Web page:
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First bird had hearing like emu's

First bird had hearing like emu's

Archaeopteryx, the first known bird, had a hearing range similar to the modern-day emu's, according to a study published yesterday that boosts the avian claims of this descendant of the dinosaurs.
About the size and shape of a European magpie, Archaeopteryx lithographica appeared on the scene around 150 million years ago, in the Jurassic era. The first fossil was unearthed in Bavaria, southern Germany, in 1861, and so far eight specimens have come to light.
Scientists at the Natural History Museum in London used a computed tomography (CT) scanner to make a 3-D picture of the inner ear of Archaeopteryx, modern birds and reptiles. Their area of interest was the cochlear duct - the bony part of the inner ear that houses the sensory tissue. The size of this duct is a good indicator of an animal's hearing range.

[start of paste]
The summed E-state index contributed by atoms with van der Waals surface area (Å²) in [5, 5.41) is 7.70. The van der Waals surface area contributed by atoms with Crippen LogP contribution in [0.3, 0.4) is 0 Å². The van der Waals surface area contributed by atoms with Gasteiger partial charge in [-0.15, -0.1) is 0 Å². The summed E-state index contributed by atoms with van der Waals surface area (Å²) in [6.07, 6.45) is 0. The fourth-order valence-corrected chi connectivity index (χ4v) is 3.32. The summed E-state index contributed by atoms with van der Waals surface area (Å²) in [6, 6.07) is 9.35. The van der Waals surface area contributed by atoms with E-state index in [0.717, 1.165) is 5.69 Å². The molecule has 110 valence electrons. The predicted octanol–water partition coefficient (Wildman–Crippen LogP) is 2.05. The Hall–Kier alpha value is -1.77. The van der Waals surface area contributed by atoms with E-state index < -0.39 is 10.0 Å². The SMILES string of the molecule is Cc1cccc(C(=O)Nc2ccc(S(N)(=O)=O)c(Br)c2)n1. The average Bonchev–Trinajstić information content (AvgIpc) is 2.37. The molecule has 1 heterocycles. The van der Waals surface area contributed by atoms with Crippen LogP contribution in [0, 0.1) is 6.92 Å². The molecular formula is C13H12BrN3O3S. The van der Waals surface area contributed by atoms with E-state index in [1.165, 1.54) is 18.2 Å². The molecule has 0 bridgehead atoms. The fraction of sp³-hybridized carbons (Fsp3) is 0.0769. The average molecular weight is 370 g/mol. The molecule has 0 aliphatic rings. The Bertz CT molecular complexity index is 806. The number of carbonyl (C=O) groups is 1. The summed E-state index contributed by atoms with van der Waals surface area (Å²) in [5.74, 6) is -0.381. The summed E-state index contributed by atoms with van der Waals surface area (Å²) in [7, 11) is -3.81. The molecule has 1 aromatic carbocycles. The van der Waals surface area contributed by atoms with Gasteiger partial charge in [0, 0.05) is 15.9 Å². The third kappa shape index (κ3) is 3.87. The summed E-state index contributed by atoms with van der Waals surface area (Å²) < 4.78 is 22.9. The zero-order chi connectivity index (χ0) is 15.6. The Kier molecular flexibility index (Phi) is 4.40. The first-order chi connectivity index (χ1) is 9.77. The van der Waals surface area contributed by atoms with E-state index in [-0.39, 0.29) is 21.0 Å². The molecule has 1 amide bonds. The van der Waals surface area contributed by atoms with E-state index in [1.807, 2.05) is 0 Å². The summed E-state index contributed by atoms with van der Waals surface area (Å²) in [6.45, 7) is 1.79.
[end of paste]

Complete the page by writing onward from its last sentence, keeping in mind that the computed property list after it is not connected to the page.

According to their calculations, Archaeopteryx had an average hearing range of approximately 2,000 hertz.
"This means it had similar hearing to modern emus, which have some of the most limited hearing ranges of modern birds," said palaeontologist Paul Barrett.
By comparison, the human voice is general in the range of 80 to 1,100 Hz, and good human hearing runs from around 20 to 20,000 Hz.
The study, appearing in the British journal Proceedings of the Royal Society B, could unlock new clues about the enigmatic Archaeopteryx, the authors hope.
A long debate has raged over this species, with some experts arguing that its mixture of features show it to be more a feathery theropod - or two-footed dino - than a primitive bird. But the paper gives a powerful push to the pro-avian camp.
"This adds yet more information about how bird-like Archaopteryz was," team member Angela Milner said in a press release.
"Our previous research has shown that the part of the ear that controls balance was just like that of modern birds. Now we know that Archaeopteryx had bird-like hearing, too."


Updated : 2021-08-05 22:51 GMT+08:00